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Analysis, book reviews and photography from Abkhazia and the wider Caucasus — updates when time permits

Book review: Black Sea by Neal Ascherson

black sea - coverBlack Sea — The Birth Place of Civilisation and Barbarism

Neal Ascherson

first edition:

Jonathan Cape, London
June 1995
320 pages
ISBN: 978-0-224-04102-7

second edition:

Vintage Books, London
October 2007
320 pages
ISBN: 978-0-099-52046-7

Black Sea is a wonderful book. Not a conventional history that chronologically works its way through the centuries up until the present day, but a fragmentary collection of people, peoples and historic episodes, interspersed with accounts of visits on the ground by the author.

To say that the Black Sea is the main character in these stories would be a cliché, and not a very useful one. Rather, the common theme that Ascherson investigates is the question of national identity, of national belonging.

Black Sea covers such diverse subjects as Crimea and the (mostly tragic) fate of its Goths, Karaites and Tatars, 19th century Odessa, the Polish aristocracy’s belief that it descended from Sarmatian invaders (Sarmatism), Adam Mickiewicz and other Polish intellectuals who dreamt of restoring Poland’s independence, Wolfgang Feuerstein’s attempts to emancipate the Laz people and Abkhazia’s struggle for independence. It starts and ends with the Black Sea’s ecology.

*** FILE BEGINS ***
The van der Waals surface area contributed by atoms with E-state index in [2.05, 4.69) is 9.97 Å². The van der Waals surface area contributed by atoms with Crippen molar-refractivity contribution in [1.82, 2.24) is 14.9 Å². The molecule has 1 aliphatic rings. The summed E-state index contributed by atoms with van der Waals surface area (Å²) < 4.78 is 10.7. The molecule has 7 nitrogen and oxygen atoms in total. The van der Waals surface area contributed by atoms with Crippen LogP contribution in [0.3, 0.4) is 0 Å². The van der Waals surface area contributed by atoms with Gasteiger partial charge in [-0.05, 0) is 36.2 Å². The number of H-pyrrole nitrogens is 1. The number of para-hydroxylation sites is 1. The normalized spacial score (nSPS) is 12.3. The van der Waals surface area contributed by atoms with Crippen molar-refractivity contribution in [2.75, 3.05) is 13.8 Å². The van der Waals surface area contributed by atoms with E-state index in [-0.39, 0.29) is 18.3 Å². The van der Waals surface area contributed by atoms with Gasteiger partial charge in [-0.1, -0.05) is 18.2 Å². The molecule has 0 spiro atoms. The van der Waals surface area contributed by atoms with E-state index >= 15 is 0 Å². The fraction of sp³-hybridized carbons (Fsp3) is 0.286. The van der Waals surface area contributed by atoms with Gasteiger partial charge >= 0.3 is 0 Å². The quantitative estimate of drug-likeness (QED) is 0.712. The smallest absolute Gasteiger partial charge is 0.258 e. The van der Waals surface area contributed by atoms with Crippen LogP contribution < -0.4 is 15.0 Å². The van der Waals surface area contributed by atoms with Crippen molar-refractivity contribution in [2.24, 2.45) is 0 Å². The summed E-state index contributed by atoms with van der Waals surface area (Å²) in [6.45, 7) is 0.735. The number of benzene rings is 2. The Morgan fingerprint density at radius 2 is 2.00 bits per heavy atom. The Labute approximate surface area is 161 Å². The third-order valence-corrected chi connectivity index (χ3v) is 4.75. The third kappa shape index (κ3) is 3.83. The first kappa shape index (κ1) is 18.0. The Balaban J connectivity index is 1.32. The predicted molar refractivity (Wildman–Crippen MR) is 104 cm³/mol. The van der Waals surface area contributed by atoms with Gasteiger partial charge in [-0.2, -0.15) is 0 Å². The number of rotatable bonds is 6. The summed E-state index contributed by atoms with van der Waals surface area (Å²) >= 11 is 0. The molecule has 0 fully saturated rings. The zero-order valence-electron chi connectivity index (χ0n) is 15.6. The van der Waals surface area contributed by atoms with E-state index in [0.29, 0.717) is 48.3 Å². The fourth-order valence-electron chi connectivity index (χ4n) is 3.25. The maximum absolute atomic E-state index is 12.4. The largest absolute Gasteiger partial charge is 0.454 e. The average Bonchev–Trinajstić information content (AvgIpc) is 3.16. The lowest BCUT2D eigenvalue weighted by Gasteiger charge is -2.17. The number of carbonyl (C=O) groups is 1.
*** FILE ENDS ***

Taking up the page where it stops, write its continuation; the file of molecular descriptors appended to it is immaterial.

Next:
Ascherson’s personal experiences include the sudden, chilling death of a handicapped girl during a nightly bus journey on the Turkish coast and a family reunion of descendents of Mikhail Lermontov, who did not really have a family.

With so much diversity, the reader could find themselves stuck in a topic of lesser interest — which they could easily skip.

Perhaps the largest part of Black Sea is devoted to the interaction of Greek colonists and Iranian steppe peoples (Scythians and Sarmatians, ancestors of today’s Ossetians) that started 3000 years ago, and that, Ascherson argues, gave birth to the contrast between civilisation and barbarism in the European intellectual tradition. A more superficial work would have contented itself with highlighting the many differences between Greeks and Iranians. Ascherson instead considers to what extent individual identities were actually fluid, finding that in particular cases (the Bosporan Kingdom) cultural distinctions were all but overcome.

But Ascherson is careful not to romanticise the past, arguing that the peoples of the Black Sea have in fact always lived together in distrust, and that they cannot serve as a multi-cultural ideal. However, he also points out that when violence erupts, it is often not instigated by the communities themselves, but by conationals living in far-away metropolitan centres. Thus, the sense of Greek ‘civilised’ superiority was not developed by the Ionian settlers who lived among Iranian ‘barbarians’, but by the famous Greek playwrights of Athens.